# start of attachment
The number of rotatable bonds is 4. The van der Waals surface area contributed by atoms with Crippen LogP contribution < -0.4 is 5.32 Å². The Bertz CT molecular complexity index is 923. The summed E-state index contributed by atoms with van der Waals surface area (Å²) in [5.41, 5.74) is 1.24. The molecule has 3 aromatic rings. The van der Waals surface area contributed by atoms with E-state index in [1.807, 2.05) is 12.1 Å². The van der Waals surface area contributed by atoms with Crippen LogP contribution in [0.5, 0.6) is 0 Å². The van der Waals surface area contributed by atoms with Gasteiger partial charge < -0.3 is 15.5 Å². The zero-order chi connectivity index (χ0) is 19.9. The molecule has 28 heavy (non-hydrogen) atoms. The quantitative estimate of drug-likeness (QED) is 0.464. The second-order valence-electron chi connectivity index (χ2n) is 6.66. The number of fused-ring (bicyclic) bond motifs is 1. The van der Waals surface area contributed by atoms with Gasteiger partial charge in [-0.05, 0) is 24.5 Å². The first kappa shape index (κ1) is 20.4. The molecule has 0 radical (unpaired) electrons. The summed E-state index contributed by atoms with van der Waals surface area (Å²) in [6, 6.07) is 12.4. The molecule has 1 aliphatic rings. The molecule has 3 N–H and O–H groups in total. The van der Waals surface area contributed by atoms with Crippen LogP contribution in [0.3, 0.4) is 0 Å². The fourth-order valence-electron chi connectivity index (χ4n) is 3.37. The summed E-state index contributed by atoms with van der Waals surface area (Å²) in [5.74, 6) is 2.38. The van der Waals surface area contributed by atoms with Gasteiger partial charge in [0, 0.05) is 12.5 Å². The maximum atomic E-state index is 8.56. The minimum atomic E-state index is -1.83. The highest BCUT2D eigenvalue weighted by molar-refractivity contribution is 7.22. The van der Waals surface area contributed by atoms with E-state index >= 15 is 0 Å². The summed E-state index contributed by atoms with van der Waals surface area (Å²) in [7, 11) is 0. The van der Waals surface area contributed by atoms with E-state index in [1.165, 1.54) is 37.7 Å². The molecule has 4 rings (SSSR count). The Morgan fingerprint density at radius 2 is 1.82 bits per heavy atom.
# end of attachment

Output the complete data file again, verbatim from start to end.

The number of rotatable bonds is 4. The van der Waals surface area contributed by atoms with Crippen LogP contribution < -0.4 is 5.32 Å². The Bertz CT molecular complexity index is 923. The summed E-state index contributed by atoms with van der Waals surface area (Å²) in [5.41, 5.74) is 1.24. The molecule has 3 aromatic rings. The van der Waals surface area contributed by atoms with E-state index in [1.807, 2.05) is 12.1 Å². The van der Waals surface area contributed by atoms with Crippen LogP contribution in [0.5, 0.6) is 0 Å². The van der Waals surface area contributed by atoms with Gasteiger partial charge < -0.3 is 15.5 Å². The zero-order chi connectivity index (χ0) is 19.9. The molecule has 28 heavy (non-hydrogen) atoms. The quantitative estimate of drug-likeness (QED) is 0.464. The second-order valence-electron chi connectivity index (χ2n) is 6.66. The number of fused-ring (bicyclic) bond motifs is 1. The van der Waals surface area contributed by atoms with Gasteiger partial charge in [-0.05, 0) is 24.5 Å². The first kappa shape index (κ1) is 20.4. The molecule has 0 radical (unpaired) electrons. The summed E-state index contributed by atoms with van der Waals surface area (Å²) in [6, 6.07) is 12.4. The molecule has 1 aliphatic rings. The molecule has 3 N–H and O–H groups in total. The van der Waals surface area contributed by atoms with Crippen LogP contribution in [0.3, 0.4) is 0 Å². The fourth-order valence-electron chi connectivity index (χ4n) is 3.37. The summed E-state index contributed by atoms with van der Waals surface area (Å²) in [5.74, 6) is 2.38. The van der Waals surface area contributed by atoms with Gasteiger partial charge in [0, 0.05) is 12.5 Å². The maximum atomic E-state index is 8.56. The minimum atomic E-state index is -1.83. The highest BCUT2D eigenvalue weighted by molar-refractivity contribution is 7.22. The van der Waals surface area contributed by atoms with E-state index >= 15 is 0 Å². The summed E-state index contributed by atoms with van der Waals surface area (Å²) in [7, 11) is 0. The van der Waals surface area contributed by atoms with E-state index in [1.165, 1.54) is 37.7 Å². The molecule has 4 rings (SSSR count). The Morgan fingerprint density at radius 2 is 1.82 bits per heavy atom.